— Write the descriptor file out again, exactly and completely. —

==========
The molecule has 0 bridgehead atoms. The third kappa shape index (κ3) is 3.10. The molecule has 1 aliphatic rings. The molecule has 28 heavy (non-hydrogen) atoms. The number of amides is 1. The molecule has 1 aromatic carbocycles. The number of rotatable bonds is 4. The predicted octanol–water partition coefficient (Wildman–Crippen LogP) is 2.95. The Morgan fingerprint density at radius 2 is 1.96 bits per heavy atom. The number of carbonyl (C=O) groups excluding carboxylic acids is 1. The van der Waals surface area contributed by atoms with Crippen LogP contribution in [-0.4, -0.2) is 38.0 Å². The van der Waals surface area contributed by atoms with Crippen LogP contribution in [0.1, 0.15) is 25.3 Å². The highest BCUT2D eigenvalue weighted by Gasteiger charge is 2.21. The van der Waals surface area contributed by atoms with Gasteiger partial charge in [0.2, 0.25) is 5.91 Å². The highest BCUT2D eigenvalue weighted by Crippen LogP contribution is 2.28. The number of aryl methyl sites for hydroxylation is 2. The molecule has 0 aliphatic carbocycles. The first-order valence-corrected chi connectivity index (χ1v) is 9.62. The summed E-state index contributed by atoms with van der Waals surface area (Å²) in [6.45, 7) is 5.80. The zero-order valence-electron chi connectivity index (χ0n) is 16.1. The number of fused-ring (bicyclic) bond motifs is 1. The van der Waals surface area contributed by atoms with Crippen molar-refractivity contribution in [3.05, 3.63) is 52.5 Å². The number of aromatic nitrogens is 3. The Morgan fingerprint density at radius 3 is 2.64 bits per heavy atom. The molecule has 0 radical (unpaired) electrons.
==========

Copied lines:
The molecule has 0 bridgehead atoms. The third kappa shape index (κ3) is 3.10. The molecule has 1 aliphatic rings. The molecule has 28 heavy (non-hydrogen) atoms. The number of amides is 1. The molecule has 1 aromatic carbocycles. The number of rotatable bonds is 4. The predicted octanol–water partition coefficient (Wildman–Crippen LogP) is 2.95. The Morgan fingerprint density at radius 2 is 1.96 bits per heavy atom. The number of carbonyl (C=O) groups excluding carboxylic acids is 1. The van der Waals surface area contributed by atoms with Crippen LogP contribution in [-0.4, -0.2) is 38.0 Å². The van der Waals surface area contributed by atoms with Crippen LogP contribution in [0.1, 0.15) is 25.3 Å². The highest BCUT2D eigenvalue weighted by Gasteiger charge is 2.21. The van der Waals surface area contributed by atoms with Gasteiger partial charge in [0.2, 0.25) is 5.91 Å². The highest BCUT2D eigenvalue weighted by Crippen LogP contribution is 2.28. The number of aryl methyl sites for hydroxylation is 2. The molecule has 0 aliphatic carbocycles. The first-order valence-corrected chi connectivity index (χ1v) is 9.62. The summed E-state index contributed by atoms with van der Waals surface area (Å²) in [6.45, 7) is 5.80. The zero-order valence-electron chi connectivity index (χ0n) is 16.1. The number of fused-ring (bicyclic) bond motifs is 1. The van der Waals surface area contributed by atoms with Crippen molar-refractivity contribution in [3.05, 3.63) is 52.5 Å². The number of aromatic nitrogens is 3. The Morgan fingerprint density at radius 3 is 2.64 bits per heavy atom. The molecule has 0 radical (unpaired) electrons.